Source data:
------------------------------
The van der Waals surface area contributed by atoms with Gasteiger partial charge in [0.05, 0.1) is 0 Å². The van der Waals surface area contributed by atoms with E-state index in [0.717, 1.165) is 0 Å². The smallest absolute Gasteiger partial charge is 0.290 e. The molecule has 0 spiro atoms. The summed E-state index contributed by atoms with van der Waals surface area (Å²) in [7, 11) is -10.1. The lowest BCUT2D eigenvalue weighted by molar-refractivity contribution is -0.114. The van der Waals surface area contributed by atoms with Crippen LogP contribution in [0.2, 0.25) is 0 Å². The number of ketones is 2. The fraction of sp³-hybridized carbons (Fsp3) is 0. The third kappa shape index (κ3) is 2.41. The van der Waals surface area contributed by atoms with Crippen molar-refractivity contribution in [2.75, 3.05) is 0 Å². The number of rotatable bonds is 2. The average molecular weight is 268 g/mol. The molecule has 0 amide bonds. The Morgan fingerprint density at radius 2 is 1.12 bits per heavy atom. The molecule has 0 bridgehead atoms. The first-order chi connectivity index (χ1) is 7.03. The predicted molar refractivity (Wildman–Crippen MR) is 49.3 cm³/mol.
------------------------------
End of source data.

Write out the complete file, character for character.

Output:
The van der Waals surface area contributed by atoms with Gasteiger partial charge in [0.05, 0.1) is 0 Å². The van der Waals surface area contributed by atoms with E-state index in [0.717, 1.165) is 0 Å². The smallest absolute Gasteiger partial charge is 0.290 e. The molecule has 0 spiro atoms. The summed E-state index contributed by atoms with van der Waals surface area (Å²) in [7, 11) is -10.1. The lowest BCUT2D eigenvalue weighted by molar-refractivity contribution is -0.114. The van der Waals surface area contributed by atoms with Crippen LogP contribution in [0.2, 0.25) is 0 Å². The number of ketones is 2. The fraction of sp³-hybridized carbons (Fsp3) is 0. The third kappa shape index (κ3) is 2.41. The van der Waals surface area contributed by atoms with Crippen molar-refractivity contribution in [2.75, 3.05) is 0 Å². The number of rotatable bonds is 2. The average molecular weight is 268 g/mol. The molecule has 0 amide bonds. The Morgan fingerprint density at radius 2 is 1.12 bits per heavy atom. The molecule has 0 bridgehead atoms. The first-order chi connectivity index (χ1) is 7.03. The predicted molar refractivity (Wildman–Crippen MR) is 49.3 cm³/mol.